Deep learning in insurance
Aimé Lachapelle
Aimé Lachapelle
February 14, 2020
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If deep learning will definitely play a crucial role in automation and improvement of the daily insurer operations involving image, text, and audio processing, it is not expected in the mid-term to deeply impact the core insurer business related to risk management.

The aim of this short paper is to share a point of view on the use of deep learning technologies in the insurance sector.

The definition of deep learning and a few historical elements

Deep learning is an ensemble of machine learning technics inspired by neural networks, which involves multiple layers of models. Deep learning is a buzzword (rebranding of neural network, although including now more layers) and covers a wide range of algorithms: Convolutional Neural Networks, Recurring Neural Networks, Long-Short Term Memory, are among the main ones.

The roots of deep learning are as old as the mid-20th century. The first algorithmic neural network, inspired from biology, is the 1957 Perceptron from Rosenblatt.

The first big step in the field happened in the 80s, when lastly a meaningful framework to optimize parameters was used in the neural network environment, namely gradient methods. At this stage the efficiency of these new methods was not proved at all.

One had finally to wait until the 2010s when a double revolution happened. This revolution was both linked to the volume of data (release of the ImageNet dataset) and to the increase of computational power (GPU Nvidia Cuda 1Trillion Operations per Seconds). Then deep learning started to win against any other methods in image processing and progressively also in the Natural Language Processing.

Then a revolution followed, with an incredible spreading-over in a very short time period, roughly 1.5 years.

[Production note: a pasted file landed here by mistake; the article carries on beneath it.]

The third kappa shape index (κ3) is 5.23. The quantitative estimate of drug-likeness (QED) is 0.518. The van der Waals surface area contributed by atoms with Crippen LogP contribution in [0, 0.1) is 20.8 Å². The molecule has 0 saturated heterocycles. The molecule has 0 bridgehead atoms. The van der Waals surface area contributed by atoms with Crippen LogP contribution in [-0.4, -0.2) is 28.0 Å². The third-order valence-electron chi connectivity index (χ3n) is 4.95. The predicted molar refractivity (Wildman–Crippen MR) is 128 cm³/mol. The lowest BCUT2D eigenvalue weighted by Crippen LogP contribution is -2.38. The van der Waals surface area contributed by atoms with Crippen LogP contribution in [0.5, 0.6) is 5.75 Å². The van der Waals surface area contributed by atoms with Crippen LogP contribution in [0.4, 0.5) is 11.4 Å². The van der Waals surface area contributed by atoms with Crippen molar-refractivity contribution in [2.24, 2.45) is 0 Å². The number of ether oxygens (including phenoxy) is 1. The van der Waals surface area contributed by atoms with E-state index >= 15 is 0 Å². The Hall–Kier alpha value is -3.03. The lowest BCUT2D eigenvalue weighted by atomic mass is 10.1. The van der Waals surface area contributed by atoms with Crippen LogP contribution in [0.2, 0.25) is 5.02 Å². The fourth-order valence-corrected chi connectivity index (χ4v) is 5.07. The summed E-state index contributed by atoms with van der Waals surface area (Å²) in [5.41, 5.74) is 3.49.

How does it work?

To make the long story short, understanding deep learning algorithms amounts to understand two aspects: architecture and back-propagation.

The architecture of a neural network involves multiple neurons, interacting between themselves, in successive layers. These are as many parameters (number of layers, type of interactions, weights on each cells), that the machine will “learn” by confronting this architecture to real world data.

Here comes the second element: back-propagation. The idea is very simple: every time a new input enters the network, the output gives an error (from a loss function). Then this error is back-propagated so that each neuron is attributed a contribution to the error. The contribution to the error is used to optimize weights by gradient descent, in order to ultimately minimize the loss function.

Anyway the real magic is that in deep learning, everything is optimized simultaneously.

These are the high level principles on the method, the purpose is not to dig into the technical details. Instead one can focus on the key elements driving success in deep learning.

Practically speaking, what is needed in order to make it working?

  • Large volume of data: because there are hundreds of thousands of parameters to calibrate, the number of observations must be way bigger!
  • A certain type of input data, where the added-value is proven. This is typically unstructured data: image, text, and audio. The intuition here is that complex and deep neural networks bring a high added value when the variables used are rather complex to infer. This is typically the case for images, text files, and audio files.
  • Deep learning has less proved significant breakthrough in other applications with structured data, as compared to baseline machine learning algorithms.

Let’s try to illustrate with two standard examples: image and text.

One of the major classes of deep learning architecture used for image processing is Convolutional Neural Networks. They typically identify and focus on various parts of an image, and then assemble them in order to achieve classification of images. These methods will learn the contours, the forms, on the left, on the right, the contrast level, etc. This is the high added value part. Then decision made by the machine relies on relatively simple rules.